Ground vs. Whole Bean
One of the most common questions we get from our subscribers is about ground vs. whole bean coffee. Does grinding fresh beans just before brewing really cause a noticeable taste difference? The short answer is yes, grinding whole beans will always give you a fresher, better-tasting cup. In this entry, we’ll try to briefly outline our thoughts on ground vs. whole bean coffee.
Let’s separate the question into two parts:
- How does grinding the coffee ahead of time (as opposed to just before brewing) affect the coffee?
- How does using a burr grinder (as opposed to a blade grinder) affect the coffee?
Grinding ahead of time vs. before brewing:
While coffee can never “expire,” as it becomes exposed to oxygen, it will begin to lose its natural flavor, and eventually will taste stale and bland.
After being roasted and packaged, coffee will naturally release gases. Assuming it is packaged properly, using packages with one-way degassing valves, oxygen won’t have a significant impact on the coffee until the package is opened.
However, once it’s opened, the coffee will start oxidizing and after about a month or so will lose much of its amazing inherent flavors. If the coffee is packaged as whole beans, the process will take longer, but if the coffee is ground, its surface area would be much greater, which would allow the effects of oxygen to be apparent much faster.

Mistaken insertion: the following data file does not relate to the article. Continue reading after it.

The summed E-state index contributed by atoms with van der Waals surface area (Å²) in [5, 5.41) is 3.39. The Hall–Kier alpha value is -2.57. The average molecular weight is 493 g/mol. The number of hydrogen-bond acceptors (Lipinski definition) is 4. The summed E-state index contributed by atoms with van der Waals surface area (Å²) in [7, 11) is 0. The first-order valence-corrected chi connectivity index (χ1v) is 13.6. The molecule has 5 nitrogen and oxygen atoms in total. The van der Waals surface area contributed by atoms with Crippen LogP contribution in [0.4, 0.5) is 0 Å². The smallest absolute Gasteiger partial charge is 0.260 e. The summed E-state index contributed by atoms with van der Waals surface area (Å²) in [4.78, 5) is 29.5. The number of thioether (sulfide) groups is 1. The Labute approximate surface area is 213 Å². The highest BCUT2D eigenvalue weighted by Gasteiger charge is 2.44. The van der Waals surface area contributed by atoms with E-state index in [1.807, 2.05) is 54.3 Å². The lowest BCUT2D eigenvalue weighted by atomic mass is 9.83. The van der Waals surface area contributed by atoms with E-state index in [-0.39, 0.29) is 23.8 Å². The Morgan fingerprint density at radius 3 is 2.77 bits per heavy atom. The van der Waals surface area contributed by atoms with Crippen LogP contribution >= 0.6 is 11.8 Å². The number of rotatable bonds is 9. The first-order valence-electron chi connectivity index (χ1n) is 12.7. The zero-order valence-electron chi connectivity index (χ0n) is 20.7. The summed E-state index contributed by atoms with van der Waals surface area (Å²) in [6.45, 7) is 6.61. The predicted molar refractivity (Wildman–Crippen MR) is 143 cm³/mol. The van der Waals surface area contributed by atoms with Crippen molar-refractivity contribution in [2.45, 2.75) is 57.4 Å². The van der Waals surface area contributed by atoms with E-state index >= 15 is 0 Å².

This is why we always recommend using whole bean coffee and grinding right before brewing.
Blade grinders vs. Burr grinders:
Not all grinders are made equal. While a blade grinder, which operates like a blender, can quickly chop up coffee beans, the ground coffee is often uneven, which causes some to be over-extracted and others to be under-extracted.
Think of two differently-sized pieces of steak grilled for the same time and at the same temperature. The smaller piece would be overcooked, while the larger piece would be undercooked.
Similarly, if coffee is ground unevenly, some pieces would over-extract, causing bitter flavors, others would under-extract, further sabotaging the coffee’s natural taste.
The best way to prevent this is by using a burr grinder. Burr grinders provide the most consistent grind, ensuring even extraction. While this is important for all brewing methods, it is especially critical for making espresso.
Check out our equipment section for some of our favorite grinders.